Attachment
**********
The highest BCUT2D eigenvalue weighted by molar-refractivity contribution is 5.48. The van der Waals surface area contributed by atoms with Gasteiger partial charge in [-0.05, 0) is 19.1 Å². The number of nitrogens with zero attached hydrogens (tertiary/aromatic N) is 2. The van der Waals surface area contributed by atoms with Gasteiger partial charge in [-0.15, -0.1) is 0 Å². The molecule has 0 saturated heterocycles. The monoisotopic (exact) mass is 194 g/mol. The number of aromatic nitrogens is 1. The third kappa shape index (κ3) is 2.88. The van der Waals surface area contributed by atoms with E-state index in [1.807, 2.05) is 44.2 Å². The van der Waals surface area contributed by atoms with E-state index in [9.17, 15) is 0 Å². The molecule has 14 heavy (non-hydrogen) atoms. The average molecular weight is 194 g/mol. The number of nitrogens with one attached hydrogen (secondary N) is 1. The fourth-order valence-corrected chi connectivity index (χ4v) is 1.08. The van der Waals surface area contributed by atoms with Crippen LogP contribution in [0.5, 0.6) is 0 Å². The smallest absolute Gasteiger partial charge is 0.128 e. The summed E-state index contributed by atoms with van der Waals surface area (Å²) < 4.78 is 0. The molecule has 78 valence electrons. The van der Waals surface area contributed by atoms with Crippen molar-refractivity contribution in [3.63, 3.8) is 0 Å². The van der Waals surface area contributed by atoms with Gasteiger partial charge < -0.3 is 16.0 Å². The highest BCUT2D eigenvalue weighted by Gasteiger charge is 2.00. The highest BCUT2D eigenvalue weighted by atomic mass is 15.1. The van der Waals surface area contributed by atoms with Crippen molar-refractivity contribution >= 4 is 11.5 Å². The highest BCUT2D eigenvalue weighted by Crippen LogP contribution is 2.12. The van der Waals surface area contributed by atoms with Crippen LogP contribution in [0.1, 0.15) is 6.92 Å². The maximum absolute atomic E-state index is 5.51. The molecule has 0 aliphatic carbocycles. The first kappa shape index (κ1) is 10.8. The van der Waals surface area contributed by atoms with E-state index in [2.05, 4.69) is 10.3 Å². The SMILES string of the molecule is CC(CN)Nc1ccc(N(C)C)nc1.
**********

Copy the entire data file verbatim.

The highest BCUT2D eigenvalue weighted by molar-refractivity contribution is 5.48. The van der Waals surface area contributed by atoms with Gasteiger partial charge in [-0.05, 0) is 19.1 Å². The number of nitrogens with zero attached hydrogens (tertiary/aromatic N) is 2. The van der Waals surface area contributed by atoms with Gasteiger partial charge in [-0.15, -0.1) is 0 Å². The molecule has 0 saturated heterocycles. The monoisotopic (exact) mass is 194 g/mol. The number of aromatic nitrogens is 1. The third kappa shape index (κ3) is 2.88. The van der Waals surface area contributed by atoms with E-state index in [1.807, 2.05) is 44.2 Å². The van der Waals surface area contributed by atoms with E-state index in [9.17, 15) is 0 Å². The molecule has 14 heavy (non-hydrogen) atoms. The average molecular weight is 194 g/mol. The number of nitrogens with one attached hydrogen (secondary N) is 1. The fourth-order valence-corrected chi connectivity index (χ4v) is 1.08. The van der Waals surface area contributed by atoms with Crippen LogP contribution in [0.5, 0.6) is 0 Å². The smallest absolute Gasteiger partial charge is 0.128 e. The summed E-state index contributed by atoms with van der Waals surface area (Å²) < 4.78 is 0. The molecule has 78 valence electrons. The van der Waals surface area contributed by atoms with Crippen molar-refractivity contribution in [3.63, 3.8) is 0 Å². The van der Waals surface area contributed by atoms with Gasteiger partial charge < -0.3 is 16.0 Å². The highest BCUT2D eigenvalue weighted by Gasteiger charge is 2.00. The highest BCUT2D eigenvalue weighted by atomic mass is 15.1. The van der Waals surface area contributed by atoms with Crippen molar-refractivity contribution >= 4 is 11.5 Å². The highest BCUT2D eigenvalue weighted by Crippen LogP contribution is 2.12. The van der Waals surface area contributed by atoms with Crippen LogP contribution in [0.1, 0.15) is 6.92 Å². The maximum absolute atomic E-state index is 5.51. The molecule has 0 aliphatic carbocycles. The first kappa shape index (κ1) is 10.8. The van der Waals surface area contributed by atoms with E-state index in [2.05, 4.69) is 10.3 Å². The SMILES string of the molecule is CC(CN)Nc1ccc(N(C)C)nc1.